No one would argue that protecting coalition troops isanything but a top priority. Yet in the vast majority of situations in Afghanistan,it’s not an either/or situation. Tactical restrictions that protect civiliansgo hand in hand with protecting troops. The number one killer of civilians andtroops alike continues to be insurgent suicide attacks and roadside bombs, therisk of which the unrestricted use of artillery and airpower can do almostnothing to reduce. What might make a difference is better relations with localAfghan communities, who might be able to warn of such attacks or, ifsufficiently supported, prevent insurgents from operating in their areas. Thetrust and confidence it would take to build those relationships, though, canonly be earned by demonstrating that their safety is important and that troopswill respect their concerns. Hence the restrictions on tactics that can lead tocivilian harm or offense.

In situations where troops are engaged in combat andmay be overwhelmed by insurgent attacks (often called "troops in contact"situations), it can be more difficult to balance force protection and civilianprotection. The availability of back-up air or artillery support in thesesituations can be life saving; however, these are also the situations that posethe greatest risk for civilians. In contrast to pre-planned strikes or dronestrikes where there is ample time to identify a target, past researchsuggests that the worst incidents of civilian loss of life tend occur during"troops in contact" situations. In the heat of battle, troops calling inairstrikes often don’t know how many civilians might also be lodged inside acompound, or whether a crowd of individuals around a fuel tanker are mostlyinsurgents or mostly civilians. The immediate threat may be defused, but the short-term gain is at the cost of more enemies and fewer allies in that area for years to come.

Although there’s a tension between force protectionand civilian protection in these situations, it does not have to be a zero sumgame. Not every AK-47 round merits a 500 pound bomb. Rather than orderingstrikes on compounds that might house civilians, troops can try ignoring thethreat if it seems unlikely to present a serious force risk, retreating to asafe location, or, where necessary, ordering more limited strikes that reducethe risk of harm. Troops in Marjah are trying these and other alternativetactics out right now — for example, low flyovers and other "scare" tacticsrather than outright uses of force. Sure, insurgents will figure out how totake advantage some of these tactics. But tactics and counter-tactics are partof warfare; it’s not a challenge unique to counterinsurgency or the currentsituation in Afghanistan.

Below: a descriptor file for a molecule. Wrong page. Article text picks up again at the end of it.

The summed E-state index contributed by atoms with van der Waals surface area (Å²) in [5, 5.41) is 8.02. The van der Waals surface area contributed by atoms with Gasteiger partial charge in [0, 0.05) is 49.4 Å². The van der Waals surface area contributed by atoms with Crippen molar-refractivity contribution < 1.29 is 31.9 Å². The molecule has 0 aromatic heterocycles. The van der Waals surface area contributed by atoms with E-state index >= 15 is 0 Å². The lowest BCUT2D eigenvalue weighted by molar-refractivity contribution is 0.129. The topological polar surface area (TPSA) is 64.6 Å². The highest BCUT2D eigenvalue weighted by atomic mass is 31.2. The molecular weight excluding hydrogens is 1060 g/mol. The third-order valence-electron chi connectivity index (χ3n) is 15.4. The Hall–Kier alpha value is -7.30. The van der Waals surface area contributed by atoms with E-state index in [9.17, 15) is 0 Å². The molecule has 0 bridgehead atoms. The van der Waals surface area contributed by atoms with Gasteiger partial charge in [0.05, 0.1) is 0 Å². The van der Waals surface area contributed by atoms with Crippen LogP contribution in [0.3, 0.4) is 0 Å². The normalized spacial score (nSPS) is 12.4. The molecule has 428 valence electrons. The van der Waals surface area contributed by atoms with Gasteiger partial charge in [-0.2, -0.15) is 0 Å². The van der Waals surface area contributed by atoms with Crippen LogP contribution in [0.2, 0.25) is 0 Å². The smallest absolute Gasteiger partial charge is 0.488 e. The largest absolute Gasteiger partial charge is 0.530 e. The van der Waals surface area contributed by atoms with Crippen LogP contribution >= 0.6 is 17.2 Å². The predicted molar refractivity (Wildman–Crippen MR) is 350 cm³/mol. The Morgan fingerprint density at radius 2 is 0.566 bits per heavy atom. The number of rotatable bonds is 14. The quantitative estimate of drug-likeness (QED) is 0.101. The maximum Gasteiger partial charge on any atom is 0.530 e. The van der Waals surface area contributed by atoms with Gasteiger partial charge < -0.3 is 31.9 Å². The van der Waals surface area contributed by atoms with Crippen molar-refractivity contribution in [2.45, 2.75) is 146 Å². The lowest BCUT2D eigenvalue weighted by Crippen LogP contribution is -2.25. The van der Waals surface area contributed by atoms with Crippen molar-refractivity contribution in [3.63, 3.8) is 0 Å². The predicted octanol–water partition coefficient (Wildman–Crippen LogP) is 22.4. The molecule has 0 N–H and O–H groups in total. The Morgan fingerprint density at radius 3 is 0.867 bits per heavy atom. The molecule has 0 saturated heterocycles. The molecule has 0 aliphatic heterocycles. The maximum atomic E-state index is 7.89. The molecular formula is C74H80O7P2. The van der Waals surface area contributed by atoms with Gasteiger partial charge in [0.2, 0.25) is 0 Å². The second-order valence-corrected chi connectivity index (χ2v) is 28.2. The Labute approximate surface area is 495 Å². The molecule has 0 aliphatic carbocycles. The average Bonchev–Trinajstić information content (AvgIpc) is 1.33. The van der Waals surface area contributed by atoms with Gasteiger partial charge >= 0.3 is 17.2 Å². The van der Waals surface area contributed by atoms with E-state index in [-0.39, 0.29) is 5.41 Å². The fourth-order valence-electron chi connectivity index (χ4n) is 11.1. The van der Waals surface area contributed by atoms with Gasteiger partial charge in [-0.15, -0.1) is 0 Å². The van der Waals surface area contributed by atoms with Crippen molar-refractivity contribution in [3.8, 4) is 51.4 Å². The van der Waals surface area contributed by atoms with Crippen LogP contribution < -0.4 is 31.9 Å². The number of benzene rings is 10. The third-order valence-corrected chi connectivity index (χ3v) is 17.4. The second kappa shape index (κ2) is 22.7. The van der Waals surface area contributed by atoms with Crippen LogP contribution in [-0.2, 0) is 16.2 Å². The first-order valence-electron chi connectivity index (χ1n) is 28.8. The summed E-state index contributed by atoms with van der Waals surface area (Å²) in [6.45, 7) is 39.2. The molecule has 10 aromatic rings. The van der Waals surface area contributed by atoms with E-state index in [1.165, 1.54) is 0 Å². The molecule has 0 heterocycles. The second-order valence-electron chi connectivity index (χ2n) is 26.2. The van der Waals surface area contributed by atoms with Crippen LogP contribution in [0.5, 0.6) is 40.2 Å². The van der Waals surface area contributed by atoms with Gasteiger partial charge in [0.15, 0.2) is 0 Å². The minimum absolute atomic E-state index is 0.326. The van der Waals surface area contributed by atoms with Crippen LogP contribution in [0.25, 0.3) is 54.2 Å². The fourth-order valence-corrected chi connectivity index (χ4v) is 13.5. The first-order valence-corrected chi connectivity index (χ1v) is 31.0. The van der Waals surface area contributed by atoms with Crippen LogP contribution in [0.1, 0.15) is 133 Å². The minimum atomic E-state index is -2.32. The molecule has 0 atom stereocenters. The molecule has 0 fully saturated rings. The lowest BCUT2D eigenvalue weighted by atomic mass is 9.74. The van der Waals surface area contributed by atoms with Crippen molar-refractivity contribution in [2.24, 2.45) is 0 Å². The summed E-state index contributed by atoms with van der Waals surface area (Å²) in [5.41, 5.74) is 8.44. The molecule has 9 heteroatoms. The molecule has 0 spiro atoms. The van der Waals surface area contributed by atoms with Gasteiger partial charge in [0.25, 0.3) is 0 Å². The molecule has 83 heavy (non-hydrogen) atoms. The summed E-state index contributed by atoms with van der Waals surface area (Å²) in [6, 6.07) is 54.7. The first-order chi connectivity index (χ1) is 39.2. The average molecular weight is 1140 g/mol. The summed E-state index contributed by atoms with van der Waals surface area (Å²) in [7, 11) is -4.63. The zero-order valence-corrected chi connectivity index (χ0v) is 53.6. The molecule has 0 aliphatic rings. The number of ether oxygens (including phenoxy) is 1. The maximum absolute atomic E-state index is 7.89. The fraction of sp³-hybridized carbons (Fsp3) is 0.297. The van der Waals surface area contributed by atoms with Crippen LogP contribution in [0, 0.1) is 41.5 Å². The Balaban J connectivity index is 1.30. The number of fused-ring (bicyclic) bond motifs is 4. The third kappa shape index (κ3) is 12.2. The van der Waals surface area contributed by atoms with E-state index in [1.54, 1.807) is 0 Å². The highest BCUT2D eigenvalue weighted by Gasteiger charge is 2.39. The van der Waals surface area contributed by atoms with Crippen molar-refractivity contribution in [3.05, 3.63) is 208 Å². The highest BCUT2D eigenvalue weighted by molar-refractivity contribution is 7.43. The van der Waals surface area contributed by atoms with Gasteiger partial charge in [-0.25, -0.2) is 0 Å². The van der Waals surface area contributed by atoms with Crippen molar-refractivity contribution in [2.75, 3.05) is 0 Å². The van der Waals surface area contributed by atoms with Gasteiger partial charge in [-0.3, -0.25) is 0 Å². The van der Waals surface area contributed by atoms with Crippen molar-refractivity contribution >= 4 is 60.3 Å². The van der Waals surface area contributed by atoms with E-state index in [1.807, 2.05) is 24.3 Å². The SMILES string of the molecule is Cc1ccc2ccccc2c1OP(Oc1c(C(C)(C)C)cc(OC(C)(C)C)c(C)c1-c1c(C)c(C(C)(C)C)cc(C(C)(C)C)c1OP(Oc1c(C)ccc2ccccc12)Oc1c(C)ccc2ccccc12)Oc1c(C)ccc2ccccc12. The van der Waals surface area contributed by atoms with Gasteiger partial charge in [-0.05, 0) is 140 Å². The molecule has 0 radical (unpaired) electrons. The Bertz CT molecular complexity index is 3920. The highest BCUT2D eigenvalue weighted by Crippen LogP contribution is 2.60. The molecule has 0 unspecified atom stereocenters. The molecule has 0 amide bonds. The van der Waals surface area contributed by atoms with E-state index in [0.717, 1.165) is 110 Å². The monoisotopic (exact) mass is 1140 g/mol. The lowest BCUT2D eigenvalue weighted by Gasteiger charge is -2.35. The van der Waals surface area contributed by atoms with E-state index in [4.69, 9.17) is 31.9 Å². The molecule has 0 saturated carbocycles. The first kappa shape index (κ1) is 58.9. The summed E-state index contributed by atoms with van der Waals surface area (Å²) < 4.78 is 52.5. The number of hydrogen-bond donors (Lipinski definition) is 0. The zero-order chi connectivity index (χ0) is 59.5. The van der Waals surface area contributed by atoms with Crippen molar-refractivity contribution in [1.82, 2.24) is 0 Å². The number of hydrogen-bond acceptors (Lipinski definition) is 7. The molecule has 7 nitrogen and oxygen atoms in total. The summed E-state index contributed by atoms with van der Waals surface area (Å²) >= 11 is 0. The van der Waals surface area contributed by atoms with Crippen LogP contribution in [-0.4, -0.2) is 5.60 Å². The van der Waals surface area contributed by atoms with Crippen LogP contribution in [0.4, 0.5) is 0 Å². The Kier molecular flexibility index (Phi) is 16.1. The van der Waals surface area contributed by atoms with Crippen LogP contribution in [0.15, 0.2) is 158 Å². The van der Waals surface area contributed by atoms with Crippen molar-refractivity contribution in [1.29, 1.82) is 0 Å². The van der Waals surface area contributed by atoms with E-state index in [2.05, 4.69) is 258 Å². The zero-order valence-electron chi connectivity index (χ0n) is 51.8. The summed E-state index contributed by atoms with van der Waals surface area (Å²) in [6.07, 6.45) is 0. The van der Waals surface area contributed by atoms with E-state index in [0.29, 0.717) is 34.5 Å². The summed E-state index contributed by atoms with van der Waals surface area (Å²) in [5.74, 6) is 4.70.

Only one week into this operation, and despitesignificant precautions taken, at least 17 Afghan civilians have been killed.Tens of thousands have been displaced. The devastation from this campaign andfrom the previous years of isolation, conflict, and neglect will make itdifficult for these communities to ever find any sense of normalcy in theirlifetimes. Where force protection and population protection will truly meet iswhen civilian and military officials jointly figure out how to meet these basichumanitarian needs, and stabilize these communities when the fighting hasstopped. If not, troops will be right back in Helmandfor the 2011 spring offensive. It is this reality that makes bloody battlecries for more airstrikes so dangerously off base: ignoring civilianprotection in Helmand won’t make troops anysafer. It just means they’ll be back risking their lives again next year –just as they have for the last few years.

Erica Gastonis a human rights lawyer for the Open Society Institute, specializing incivilian casualty issues. She is based in Kabul.